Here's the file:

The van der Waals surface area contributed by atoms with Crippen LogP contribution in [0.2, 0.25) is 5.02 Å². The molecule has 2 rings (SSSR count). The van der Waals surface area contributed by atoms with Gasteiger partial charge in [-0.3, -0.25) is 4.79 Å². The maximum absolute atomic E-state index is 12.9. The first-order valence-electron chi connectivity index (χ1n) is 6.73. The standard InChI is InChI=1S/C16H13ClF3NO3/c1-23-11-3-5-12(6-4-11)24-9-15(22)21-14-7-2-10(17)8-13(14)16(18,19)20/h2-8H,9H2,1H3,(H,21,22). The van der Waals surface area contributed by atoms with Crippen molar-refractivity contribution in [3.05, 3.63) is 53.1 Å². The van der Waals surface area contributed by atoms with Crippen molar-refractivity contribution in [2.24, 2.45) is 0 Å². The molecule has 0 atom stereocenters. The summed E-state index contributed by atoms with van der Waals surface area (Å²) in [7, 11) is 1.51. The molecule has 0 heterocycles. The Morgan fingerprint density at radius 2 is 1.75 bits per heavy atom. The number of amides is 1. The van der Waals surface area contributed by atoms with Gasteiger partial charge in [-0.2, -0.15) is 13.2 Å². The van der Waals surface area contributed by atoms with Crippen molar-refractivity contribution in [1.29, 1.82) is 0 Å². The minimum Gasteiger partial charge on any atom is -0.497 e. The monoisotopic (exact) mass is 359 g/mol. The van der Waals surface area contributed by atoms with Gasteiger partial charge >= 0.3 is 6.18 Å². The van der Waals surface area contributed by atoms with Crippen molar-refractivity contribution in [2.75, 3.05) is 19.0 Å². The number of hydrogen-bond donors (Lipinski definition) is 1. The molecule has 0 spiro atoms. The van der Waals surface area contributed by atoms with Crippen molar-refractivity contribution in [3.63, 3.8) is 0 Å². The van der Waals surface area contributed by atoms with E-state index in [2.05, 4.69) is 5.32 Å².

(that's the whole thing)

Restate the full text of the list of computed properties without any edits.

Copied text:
The van der Waals surface area contributed by atoms with Crippen LogP contribution in [0.2, 0.25) is 5.02 Å². The molecule has 2 rings (SSSR count). The van der Waals surface area contributed by atoms with Gasteiger partial charge in [-0.3, -0.25) is 4.79 Å². The maximum absolute atomic E-state index is 12.9. The first-order valence-electron chi connectivity index (χ1n) is 6.73. The standard InChI is InChI=1S/C16H13ClF3NO3/c1-23-11-3-5-12(6-4-11)24-9-15(22)21-14-7-2-10(17)8-13(14)16(18,19)20/h2-8H,9H2,1H3,(H,21,22). The van der Waals surface area contributed by atoms with Crippen molar-refractivity contribution in [3.05, 3.63) is 53.1 Å². The van der Waals surface area contributed by atoms with Crippen molar-refractivity contribution in [2.24, 2.45) is 0 Å². The molecule has 0 atom stereocenters. The summed E-state index contributed by atoms with van der Waals surface area (Å²) in [7, 11) is 1.51. The molecule has 0 heterocycles. The Morgan fingerprint density at radius 2 is 1.75 bits per heavy atom. The number of amides is 1. The van der Waals surface area contributed by atoms with Gasteiger partial charge in [-0.2, -0.15) is 13.2 Å². The van der Waals surface area contributed by atoms with Crippen molar-refractivity contribution in [1.29, 1.82) is 0 Å². The minimum Gasteiger partial charge on any atom is -0.497 e. The monoisotopic (exact) mass is 359 g/mol. The van der Waals surface area contributed by atoms with Gasteiger partial charge >= 0.3 is 6.18 Å². The van der Waals surface area contributed by atoms with Crippen molar-refractivity contribution in [2.75, 3.05) is 19.0 Å². The number of hydrogen-bond donors (Lipinski definition) is 1. The molecule has 0 spiro atoms. The van der Waals surface area contributed by atoms with Crippen molar-refractivity contribution in [3.63, 3.8) is 0 Å². The van der Waals surface area contributed by atoms with E-state index in [2.05, 4.69) is 5.32 Å².